Charlotte Pullard opened her eyes to the gray of dawn, blinking slowly. Gradually, a beamed ceiling came into focus… but it wasn’t her ceiling. Whose ceiling was it? She closed her eyes again, thinking.
She’d kissed her mother goodbye. Something about that felt sad, wrong somehow. Maybe she hadn’t wanted to leave. And her father… her father…
“I wouldn’t want to keep Lord Pembroke waiting,” she said, nearly pulling him along with her.
But Wolverton stopped altogether. Since he still held her arm fast, she did, too, rather abruptly. Alice looked up in surprise.
“I’d be disappointed if it was. It’s natural for kids to test their limits.”
“Is that what you did?”
Caitlyn slowed her breathing and willed calm to her tingling limbs and her pounding heart. After disembarking the ship, she and Greg boarded a bus to the airfield. Her fear of heights didn’t extend to flying in commercial aircraft. During the thirty-minute drive, she watched a safety video and signed waivers about accidental death. She reconsidered her opinion.
He arrived first and waved off the hostess’s offer to wait at the table, instead walking slowly around the lobby. He’d sat too much the last week anyway, not to mention the long flight from Rio.
Tessa laughed. “I told you I don’t know what he looks like.”
“Just look,” Gabby begged.
He nodded at the phone in my hand. “Looking at anything good?”
“A physiology text book.”
“Sure. Good choice for some light reading on a snowy weekend afternoon.”
Eventually, with enough time and encouragement, he hoped they could become friends. If they were stuck living under the same roof for goodness only knew how long, it would be nice if they could get along.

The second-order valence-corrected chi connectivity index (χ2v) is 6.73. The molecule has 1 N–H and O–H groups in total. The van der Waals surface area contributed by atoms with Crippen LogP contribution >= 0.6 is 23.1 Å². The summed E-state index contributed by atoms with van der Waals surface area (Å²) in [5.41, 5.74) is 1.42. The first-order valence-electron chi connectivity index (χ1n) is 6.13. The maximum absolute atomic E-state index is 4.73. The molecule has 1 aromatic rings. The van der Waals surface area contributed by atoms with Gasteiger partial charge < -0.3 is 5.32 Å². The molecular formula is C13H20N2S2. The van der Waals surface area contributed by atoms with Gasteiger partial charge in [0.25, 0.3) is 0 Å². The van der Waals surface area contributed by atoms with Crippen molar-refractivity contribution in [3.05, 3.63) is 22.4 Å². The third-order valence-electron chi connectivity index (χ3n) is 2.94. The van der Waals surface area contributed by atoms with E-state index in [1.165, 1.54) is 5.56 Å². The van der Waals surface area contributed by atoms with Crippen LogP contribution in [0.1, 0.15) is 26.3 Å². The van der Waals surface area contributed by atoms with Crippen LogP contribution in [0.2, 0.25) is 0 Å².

It had been at a fundraiser for Friendship House, a social service organization in the Twin Cities, and had attracted the heads of companies and old-money philanthropists. The ballroom of the historic Rennselaer Hotel had been transformed to showcase Brant Johnsson’s famed lights displays. Its ballroom was all plaster moldings, ceiling frescos, and soaring balconies on four sides with polished pillars of red oak standing like silent sentinels overhead. Someone mentioned Brant had used more than 25,000 lights on the balconies alone.
As she stood at the window with a sense of awe, her breath left a patch of fog on the glass. Christmas lights and garland were strung along the deck. An unexpected sight with the beach grass, giving a touch of color to the sand below. Gentle waves rolled in. A couple with their dog walked along the beach.
She sat down a few yards from him and sunk her trowel near a carrot, unearthing a rock. Chocolate-colored soil flew all over the tidy linen cravat of Mr. Lacy, her father’s studying vicar, who followed directly behind her, weeding the beds as she continued her story. “You see,” she said speaking quickly and with such animated hand motions that Mr. Lacy had no choice but to submit to the barrage of soil now covering his vest.
“I’ve got you, Sofia,” he whispered into her ear.
“Sorry I’m distracted.”
I’m not talking metaphorically or spiritually or anything like that here, you understand.
Oh, no. I’m being much more literal.
Right now, I’m all alone in the back of the limo, whizzing through the outskirts of Houston on my way to some ranch out in banjo territory. I’ve managed to remove my mic, which was a feat all its own, and now I’m wrangling with my Timothy leggings. With an almighty effort, I pull them up to my thighs, my dress bunched up under my chin. Ever bunched up a sequin dress under your chin? Not comfortable.
The snow had stopped falling, she saw as she ventured outside. Like muslin, white sheets draped tree and field. Their gardener had swept the snow off the pond, and the ice glittered darkly under the heavy sky. She pointed one group toward the sleigh that stood waiting, the horses’ breath fogging the air, and another group toward the lawn, where two industrious youths were already fashioning snowballs. Though he remained at her side, Julian kept glancing toward the pond. Skating, then. Gliding along, arm in arm, their steps matching as they used to do when they were younger. How romantic. Another shiver went through her.
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